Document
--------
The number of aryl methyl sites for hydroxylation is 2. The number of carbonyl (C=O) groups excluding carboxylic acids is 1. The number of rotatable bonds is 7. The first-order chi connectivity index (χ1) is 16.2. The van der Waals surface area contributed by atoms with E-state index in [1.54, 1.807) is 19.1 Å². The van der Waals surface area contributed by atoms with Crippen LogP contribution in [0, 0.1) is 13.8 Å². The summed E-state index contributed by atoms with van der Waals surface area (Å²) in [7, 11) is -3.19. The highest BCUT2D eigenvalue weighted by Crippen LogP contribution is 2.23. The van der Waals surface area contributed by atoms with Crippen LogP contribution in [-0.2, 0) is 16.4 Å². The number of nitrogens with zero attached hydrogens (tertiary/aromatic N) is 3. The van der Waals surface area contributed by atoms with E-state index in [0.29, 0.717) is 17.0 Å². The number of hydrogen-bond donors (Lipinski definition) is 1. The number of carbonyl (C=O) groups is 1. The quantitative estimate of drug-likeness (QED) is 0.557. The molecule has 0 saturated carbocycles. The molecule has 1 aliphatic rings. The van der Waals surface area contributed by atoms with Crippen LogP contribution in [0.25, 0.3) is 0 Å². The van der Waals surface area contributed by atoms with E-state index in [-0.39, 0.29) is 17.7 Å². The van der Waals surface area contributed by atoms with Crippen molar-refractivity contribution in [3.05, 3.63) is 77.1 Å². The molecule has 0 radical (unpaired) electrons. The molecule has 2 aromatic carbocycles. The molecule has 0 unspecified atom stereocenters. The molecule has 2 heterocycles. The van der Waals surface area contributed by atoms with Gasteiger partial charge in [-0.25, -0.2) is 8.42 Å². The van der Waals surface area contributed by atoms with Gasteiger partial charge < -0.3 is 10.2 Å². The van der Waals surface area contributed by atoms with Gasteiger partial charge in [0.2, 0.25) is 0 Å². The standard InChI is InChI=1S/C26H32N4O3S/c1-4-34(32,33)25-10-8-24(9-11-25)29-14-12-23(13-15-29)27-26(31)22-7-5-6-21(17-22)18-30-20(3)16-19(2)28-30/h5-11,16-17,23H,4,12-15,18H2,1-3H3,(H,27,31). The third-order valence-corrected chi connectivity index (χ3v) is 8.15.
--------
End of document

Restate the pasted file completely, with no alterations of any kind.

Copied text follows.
The number of aryl methyl sites for hydroxylation is 2. The number of carbonyl (C=O) groups excluding carboxylic acids is 1. The number of rotatable bonds is 7. The first-order chi connectivity index (χ1) is 16.2. The van der Waals surface area contributed by atoms with E-state index in [1.54, 1.807) is 19.1 Å². The van der Waals surface area contributed by atoms with Crippen LogP contribution in [0, 0.1) is 13.8 Å². The summed E-state index contributed by atoms with van der Waals surface area (Å²) in [7, 11) is -3.19. The highest BCUT2D eigenvalue weighted by Crippen LogP contribution is 2.23. The van der Waals surface area contributed by atoms with Crippen LogP contribution in [-0.2, 0) is 16.4 Å². The number of nitrogens with zero attached hydrogens (tertiary/aromatic N) is 3. The van der Waals surface area contributed by atoms with E-state index in [0.29, 0.717) is 17.0 Å². The number of hydrogen-bond donors (Lipinski definition) is 1. The number of carbonyl (C=O) groups is 1. The quantitative estimate of drug-likeness (QED) is 0.557. The molecule has 0 saturated carbocycles. The molecule has 1 aliphatic rings. The van der Waals surface area contributed by atoms with Crippen LogP contribution in [0.25, 0.3) is 0 Å². The van der Waals surface area contributed by atoms with E-state index in [-0.39, 0.29) is 17.7 Å². The van der Waals surface area contributed by atoms with Crippen molar-refractivity contribution in [3.05, 3.63) is 77.1 Å². The molecule has 0 radical (unpaired) electrons. The molecule has 2 aromatic carbocycles. The molecule has 0 unspecified atom stereocenters. The molecule has 2 heterocycles. The van der Waals surface area contributed by atoms with Gasteiger partial charge in [-0.25, -0.2) is 8.42 Å². The van der Waals surface area contributed by atoms with Gasteiger partial charge < -0.3 is 10.2 Å². The van der Waals surface area contributed by atoms with Gasteiger partial charge in [0.2, 0.25) is 0 Å². The standard InChI is InChI=1S/C26H32N4O3S/c1-4-34(32,33)25-10-8-24(9-11-25)29-14-12-23(13-15-29)27-26(31)22-7-5-6-21(17-22)18-30-20(3)16-19(2)28-30/h5-11,16-17,23H,4,12-15,18H2,1-3H3,(H,27,31). The third-order valence-corrected chi connectivity index (χ3v) is 8.15.